1721 Tabriz earthquake

Coordinates: 38°00′N 46°18′E / 38.0°N 46.3°E / 38.0; 46.3
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1721 Tabriz earthquake
1721 Tabriz earthquake is located in Iran
1721 Tabriz earthquake
Local dateApril 26, 1721 (1721-04-26)
Magnitude7.7 Ms[1]
Epicenter38°00′N 46°18′E / 38.0°N 46.3°E / 38.0; 46.3[1]
Areas affectedIran, Tabriz
Max. intensityMMI VIII (Severe) - MMI X (Extreme) [2]

The 1721 Tabriz earthquake occurred on April 26, with an epicenter near the city of Tabriz, Iran. It leveled some three-quarters of the city,[3] including many prominent mosques and schools in the city, and resulted in the deaths of tens of thousands of people. The total number of casualties caused by the earthquake is between 8,000 and 250,000;[1][3] it was most likely approximately 80,000.[1][4] At the time that it occurred, the earthquake was popularly interpreted as an omen of misfortune, or a demonstration of godly wrath.[5] The destruction that the earthquake caused was a significant factor in the successful Ottoman takeover of Tabriz in 1725, as well as contributing to Tabriz's economic difficulties during that period.[6][7] It also caused the destruction of some of the city's significant historical monuments.[6] Accounts of the earthquake are often confused with descriptions of the 1727 Tabriz earthquake.[4]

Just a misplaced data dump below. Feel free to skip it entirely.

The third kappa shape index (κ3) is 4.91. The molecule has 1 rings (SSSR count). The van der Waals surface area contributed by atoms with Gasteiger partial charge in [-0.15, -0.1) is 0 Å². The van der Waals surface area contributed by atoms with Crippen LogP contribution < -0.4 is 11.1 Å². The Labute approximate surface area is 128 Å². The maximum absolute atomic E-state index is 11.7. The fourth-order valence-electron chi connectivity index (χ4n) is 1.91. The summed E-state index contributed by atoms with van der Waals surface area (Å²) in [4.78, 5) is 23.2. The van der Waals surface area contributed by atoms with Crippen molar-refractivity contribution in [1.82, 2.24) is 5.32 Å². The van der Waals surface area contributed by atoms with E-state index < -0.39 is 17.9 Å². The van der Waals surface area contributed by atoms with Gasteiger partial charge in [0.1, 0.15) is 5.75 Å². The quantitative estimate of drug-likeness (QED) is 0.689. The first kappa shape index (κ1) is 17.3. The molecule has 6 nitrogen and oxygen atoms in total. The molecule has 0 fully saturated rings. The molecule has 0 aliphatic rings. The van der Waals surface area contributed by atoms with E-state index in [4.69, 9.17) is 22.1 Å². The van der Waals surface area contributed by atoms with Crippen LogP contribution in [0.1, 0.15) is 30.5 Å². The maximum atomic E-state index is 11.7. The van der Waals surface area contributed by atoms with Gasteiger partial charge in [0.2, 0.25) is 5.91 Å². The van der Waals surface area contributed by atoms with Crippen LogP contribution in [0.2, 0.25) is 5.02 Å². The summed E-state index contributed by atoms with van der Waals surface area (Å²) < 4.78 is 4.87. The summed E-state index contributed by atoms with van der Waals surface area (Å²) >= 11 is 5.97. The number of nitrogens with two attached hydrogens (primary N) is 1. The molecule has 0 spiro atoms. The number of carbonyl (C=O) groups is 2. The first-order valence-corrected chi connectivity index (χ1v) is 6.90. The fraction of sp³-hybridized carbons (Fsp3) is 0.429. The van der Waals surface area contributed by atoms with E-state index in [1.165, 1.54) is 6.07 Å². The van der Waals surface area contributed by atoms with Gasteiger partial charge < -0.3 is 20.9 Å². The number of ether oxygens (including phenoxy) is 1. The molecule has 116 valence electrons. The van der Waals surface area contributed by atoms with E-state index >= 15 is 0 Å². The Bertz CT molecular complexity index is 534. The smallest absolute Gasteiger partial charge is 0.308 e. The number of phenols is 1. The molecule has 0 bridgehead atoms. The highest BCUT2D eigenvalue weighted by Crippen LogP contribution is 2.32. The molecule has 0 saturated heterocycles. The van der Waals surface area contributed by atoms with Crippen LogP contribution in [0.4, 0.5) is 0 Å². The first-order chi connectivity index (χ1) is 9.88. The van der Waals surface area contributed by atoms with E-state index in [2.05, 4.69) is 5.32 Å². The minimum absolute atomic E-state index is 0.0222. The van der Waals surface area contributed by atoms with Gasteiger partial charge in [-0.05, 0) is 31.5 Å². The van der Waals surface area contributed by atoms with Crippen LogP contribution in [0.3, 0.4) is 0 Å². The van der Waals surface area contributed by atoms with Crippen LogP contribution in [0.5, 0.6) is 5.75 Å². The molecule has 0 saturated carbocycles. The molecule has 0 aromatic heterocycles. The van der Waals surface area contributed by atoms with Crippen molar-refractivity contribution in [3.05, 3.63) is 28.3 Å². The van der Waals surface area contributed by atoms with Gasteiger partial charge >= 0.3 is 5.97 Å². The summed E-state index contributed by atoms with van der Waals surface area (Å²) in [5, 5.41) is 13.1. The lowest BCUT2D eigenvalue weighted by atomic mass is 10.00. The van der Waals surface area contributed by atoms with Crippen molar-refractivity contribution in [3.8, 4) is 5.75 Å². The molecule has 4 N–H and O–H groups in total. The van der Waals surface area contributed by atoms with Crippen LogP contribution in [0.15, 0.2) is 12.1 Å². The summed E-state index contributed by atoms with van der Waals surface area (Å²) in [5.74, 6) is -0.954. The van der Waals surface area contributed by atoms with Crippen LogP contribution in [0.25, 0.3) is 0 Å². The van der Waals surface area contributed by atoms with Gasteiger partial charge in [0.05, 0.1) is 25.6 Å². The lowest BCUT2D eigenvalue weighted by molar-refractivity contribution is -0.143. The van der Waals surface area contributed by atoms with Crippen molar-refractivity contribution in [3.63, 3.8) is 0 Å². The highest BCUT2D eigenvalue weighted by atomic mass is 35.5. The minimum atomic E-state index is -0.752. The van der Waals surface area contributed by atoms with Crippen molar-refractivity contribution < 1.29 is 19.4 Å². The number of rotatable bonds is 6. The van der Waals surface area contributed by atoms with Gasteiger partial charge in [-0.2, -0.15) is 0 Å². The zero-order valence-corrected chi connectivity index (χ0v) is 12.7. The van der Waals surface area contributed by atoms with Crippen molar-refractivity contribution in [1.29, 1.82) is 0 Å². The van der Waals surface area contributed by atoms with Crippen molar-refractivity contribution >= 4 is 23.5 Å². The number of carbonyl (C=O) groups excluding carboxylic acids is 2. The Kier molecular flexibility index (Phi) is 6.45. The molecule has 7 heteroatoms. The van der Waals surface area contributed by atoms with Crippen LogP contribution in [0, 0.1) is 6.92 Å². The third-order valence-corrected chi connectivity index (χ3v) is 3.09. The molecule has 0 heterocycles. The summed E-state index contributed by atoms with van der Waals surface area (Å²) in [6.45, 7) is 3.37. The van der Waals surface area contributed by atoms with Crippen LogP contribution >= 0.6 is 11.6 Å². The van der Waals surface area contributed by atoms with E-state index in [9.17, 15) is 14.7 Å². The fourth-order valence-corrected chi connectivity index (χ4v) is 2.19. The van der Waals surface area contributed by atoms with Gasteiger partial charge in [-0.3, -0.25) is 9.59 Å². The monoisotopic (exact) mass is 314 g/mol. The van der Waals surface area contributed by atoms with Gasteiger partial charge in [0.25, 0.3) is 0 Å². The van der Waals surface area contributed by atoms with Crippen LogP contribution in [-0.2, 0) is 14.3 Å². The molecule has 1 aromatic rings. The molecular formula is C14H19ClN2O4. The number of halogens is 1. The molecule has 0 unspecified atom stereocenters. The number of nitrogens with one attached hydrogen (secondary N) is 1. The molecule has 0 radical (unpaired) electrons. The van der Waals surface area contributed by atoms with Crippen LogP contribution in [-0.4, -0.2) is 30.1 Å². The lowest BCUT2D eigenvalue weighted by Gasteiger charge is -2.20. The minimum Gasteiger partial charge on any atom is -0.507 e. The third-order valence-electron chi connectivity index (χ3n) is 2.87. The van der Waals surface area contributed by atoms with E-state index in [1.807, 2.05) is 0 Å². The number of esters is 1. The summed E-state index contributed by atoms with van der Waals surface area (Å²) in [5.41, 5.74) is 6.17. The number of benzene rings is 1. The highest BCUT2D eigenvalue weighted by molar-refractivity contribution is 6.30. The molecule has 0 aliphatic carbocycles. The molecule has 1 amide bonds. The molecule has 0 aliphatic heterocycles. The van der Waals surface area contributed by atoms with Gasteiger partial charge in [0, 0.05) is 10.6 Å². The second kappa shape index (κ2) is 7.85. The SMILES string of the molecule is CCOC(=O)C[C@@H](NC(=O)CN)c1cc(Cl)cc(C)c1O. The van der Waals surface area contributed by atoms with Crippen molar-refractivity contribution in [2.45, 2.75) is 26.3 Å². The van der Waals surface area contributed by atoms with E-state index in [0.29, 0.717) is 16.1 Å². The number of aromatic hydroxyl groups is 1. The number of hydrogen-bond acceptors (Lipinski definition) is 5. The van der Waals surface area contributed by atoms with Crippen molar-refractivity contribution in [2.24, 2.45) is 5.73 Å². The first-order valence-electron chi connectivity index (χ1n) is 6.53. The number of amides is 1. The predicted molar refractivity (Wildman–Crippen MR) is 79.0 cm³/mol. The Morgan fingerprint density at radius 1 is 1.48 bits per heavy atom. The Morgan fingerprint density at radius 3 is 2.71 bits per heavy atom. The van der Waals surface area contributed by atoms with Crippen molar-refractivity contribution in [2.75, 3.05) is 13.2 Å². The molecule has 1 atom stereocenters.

See also[edit]


  1. ^ a b c d National Geophysical Data Center / World Data Service (NGDC/WDS): NCEI/WDS Global Significant Earthquake Database. NOAA National Centers for Environmental Information (1972). "Significant Earthquake Information". NOAA National Centers for Environmental Information. doi:10.7289/V5TD9V7K. Retrieved 14 April 2022.
  2. ^ Hoseinpur, Maral; Zare, Dr Mehdi (2009). "Seismic Hazard Assessment of Tabriz, a City in the Northwest of Iran" (PDF). Journal of the Earth. 4 (2). Islamic Azad University, Northern Tehran branch: 26.
  3. ^ a b Matthee 2012, p. 223.
  4. ^ a b Gates, Alexander E.; Ritchie, David (2009). Encyclopedia of Earthquakes and Volcanoes. Infobase Publishing. p. 293. ISBN 978-0816072705.
  5. ^ Conder, Josiah (1830). Persia and China, Volume 12. J. Duncan. p. 193.
  6. ^ a b Werner, Christoph (2000). An Iranian Town in Transition: A Social and Economic History of the Elites of Tabriz, 1747–1848. Otto Harrassowitz Verlag. pp. 78–79. ISBN 978-3447043090.
  7. ^ Baker, Patricia L.; Smith, Hilary (2009). Iran. Bradt Travel Guides. p. 143. ISBN 978-1841622897.


  • Matthee, Rudi (2012). Persia in Crisis: Safavid Decline and the Fall of Isfahan. I.B.Tauris. ISBN 978-1845117450.